It’s been a while since we’ve done one of these roundups, but there’s been some big news lately, so here we go!
Lee and Low published their 2019 Diversity Baseline Survey. This is an update to a study they did in 2015, and to sum up their results in one line, they've found that "There is no discernible change to any of the other racial categories. In other words, the field is just as White today as it was four years ago." If you won’t have time to digest the whole survey until your next 3-day weekend, catch the highlights on Lee and Low’s Twitter thread about the survey. EDITOR'S NOTE (1/31, 9:45 AM EST): We'd like to acknowledge an oversight in our original post – Dr. Laura Jiménez, PhD, led a team at Boston University with graduate student Betsy Beckert that analyzed and aggregated the data for the survey. This is especially galling considering how often BIPOC are uncredited for their work. We apologize for our mistake.
Aaaaaaaaand… there’s so much great news from the Youth Media Awards!! This was the first year that all Caldecott recognition went to BIPOC artists, that a Native author won the Sibert Medal, that the winners of the Coretta Scott King Author AND Illustrator Award also received Newbery and Caldecott recognition, that the American Indian Youth Literature Award winners (featuring a truly fabulous set of books) were revealed at the YMAs… the list goes on (add more fun facts in the comments, please!) Read the complete press release here. We at Reading While White were glad to see Dig, a novel that wrestles with Whiteness head-on, get Printz recognition, and we highly recommend this article from Public Books about Dig.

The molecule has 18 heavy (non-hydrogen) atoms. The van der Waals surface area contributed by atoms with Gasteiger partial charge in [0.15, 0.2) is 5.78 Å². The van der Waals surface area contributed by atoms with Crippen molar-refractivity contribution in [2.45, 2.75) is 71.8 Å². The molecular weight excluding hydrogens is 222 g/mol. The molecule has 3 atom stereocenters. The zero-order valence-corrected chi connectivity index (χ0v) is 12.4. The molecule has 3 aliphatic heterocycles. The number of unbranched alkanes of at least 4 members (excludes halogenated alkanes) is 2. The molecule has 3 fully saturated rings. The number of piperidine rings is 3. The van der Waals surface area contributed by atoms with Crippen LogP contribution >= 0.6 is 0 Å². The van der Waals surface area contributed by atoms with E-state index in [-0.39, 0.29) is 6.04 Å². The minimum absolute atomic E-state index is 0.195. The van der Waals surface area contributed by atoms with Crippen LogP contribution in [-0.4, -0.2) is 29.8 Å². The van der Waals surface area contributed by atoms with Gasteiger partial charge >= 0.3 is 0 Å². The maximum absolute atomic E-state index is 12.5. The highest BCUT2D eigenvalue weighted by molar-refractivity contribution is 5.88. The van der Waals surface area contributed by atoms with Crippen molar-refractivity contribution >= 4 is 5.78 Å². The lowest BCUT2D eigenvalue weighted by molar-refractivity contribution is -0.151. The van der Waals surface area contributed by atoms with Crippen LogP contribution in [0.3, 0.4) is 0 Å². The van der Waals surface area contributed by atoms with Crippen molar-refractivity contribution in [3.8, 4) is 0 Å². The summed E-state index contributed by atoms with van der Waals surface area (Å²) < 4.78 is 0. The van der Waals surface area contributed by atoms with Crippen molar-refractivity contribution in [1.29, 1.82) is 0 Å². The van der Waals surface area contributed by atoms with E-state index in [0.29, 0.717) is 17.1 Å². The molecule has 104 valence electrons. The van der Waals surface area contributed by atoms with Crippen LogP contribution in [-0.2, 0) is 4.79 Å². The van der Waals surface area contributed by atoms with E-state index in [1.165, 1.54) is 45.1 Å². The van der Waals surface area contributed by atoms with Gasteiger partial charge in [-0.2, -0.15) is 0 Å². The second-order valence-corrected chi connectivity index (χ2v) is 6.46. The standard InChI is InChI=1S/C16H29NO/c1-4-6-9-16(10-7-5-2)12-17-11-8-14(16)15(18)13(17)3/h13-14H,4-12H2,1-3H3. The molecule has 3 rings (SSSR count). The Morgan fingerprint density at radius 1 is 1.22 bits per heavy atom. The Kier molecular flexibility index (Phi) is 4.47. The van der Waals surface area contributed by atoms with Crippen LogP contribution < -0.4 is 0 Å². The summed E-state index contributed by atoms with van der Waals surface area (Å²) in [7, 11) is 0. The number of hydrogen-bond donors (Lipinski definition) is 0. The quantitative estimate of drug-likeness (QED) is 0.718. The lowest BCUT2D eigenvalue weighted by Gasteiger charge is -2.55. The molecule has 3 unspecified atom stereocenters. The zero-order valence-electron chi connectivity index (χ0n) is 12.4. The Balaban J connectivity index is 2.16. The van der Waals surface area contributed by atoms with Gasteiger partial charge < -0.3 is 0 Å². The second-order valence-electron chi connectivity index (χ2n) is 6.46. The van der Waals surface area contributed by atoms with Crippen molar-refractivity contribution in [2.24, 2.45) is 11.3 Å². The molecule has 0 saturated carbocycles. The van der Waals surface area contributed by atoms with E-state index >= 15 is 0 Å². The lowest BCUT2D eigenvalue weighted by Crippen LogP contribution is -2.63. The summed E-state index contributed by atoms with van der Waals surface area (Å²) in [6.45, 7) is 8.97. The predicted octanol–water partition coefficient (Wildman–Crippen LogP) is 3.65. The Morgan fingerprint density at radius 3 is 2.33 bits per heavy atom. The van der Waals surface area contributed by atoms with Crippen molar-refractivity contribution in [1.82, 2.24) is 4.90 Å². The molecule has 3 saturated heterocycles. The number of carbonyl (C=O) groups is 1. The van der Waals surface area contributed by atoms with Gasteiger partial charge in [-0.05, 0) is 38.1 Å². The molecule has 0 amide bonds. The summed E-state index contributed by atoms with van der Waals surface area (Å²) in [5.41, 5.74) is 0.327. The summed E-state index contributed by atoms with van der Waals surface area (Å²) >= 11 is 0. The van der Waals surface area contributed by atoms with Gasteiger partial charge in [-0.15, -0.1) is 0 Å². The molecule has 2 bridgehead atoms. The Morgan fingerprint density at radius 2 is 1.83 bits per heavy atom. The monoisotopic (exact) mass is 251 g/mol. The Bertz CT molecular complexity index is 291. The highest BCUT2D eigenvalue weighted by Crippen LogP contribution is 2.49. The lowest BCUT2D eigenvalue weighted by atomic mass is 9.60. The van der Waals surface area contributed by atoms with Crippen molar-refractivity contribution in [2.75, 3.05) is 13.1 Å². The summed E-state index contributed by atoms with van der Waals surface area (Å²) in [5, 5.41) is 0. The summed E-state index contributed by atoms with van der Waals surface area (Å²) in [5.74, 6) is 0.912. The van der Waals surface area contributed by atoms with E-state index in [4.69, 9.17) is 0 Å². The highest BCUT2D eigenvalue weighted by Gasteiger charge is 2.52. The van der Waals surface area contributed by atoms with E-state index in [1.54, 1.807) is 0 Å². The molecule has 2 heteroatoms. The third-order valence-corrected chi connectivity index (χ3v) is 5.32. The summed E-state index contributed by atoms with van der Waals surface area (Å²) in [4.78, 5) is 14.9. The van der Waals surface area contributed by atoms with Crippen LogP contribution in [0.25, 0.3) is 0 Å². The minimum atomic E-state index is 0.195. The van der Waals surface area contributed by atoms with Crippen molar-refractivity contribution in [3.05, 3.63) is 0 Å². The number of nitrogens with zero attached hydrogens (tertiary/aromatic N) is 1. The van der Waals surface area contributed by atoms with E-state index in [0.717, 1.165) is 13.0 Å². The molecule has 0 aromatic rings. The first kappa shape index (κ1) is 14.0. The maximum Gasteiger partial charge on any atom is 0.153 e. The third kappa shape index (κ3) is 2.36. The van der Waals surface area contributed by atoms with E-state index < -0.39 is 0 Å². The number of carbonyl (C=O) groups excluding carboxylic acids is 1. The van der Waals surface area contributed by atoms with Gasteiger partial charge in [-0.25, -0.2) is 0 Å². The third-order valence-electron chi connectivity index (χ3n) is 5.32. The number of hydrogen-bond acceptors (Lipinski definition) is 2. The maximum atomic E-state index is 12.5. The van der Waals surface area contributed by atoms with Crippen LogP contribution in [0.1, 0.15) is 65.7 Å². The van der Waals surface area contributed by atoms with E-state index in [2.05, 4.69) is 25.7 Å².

Amidst the celebrations, we’re trying to make space for criticism of the awards, and to honor the complexities therein. We recognize that as a White blog with the mission to examine Whiteness in children’s literature, it is almost never appropriate for us to criticize BIPOC work, so we almost never do so. A rare exception to that rule: We highly recommend this thread about White Bird from Ingrid Conley-Abrams, a school librarian in New York City. We continue to wrestle with the systems that grant unearned advantage to White people at the expense of BIPOC people in the publishing and library worlds; and, we want to promote authentic Jewish representation in children’s literature. We have a long way to go on both subjects.
What have we missed, here? What are you reading that’s caught your attention, of late? Leave a comment!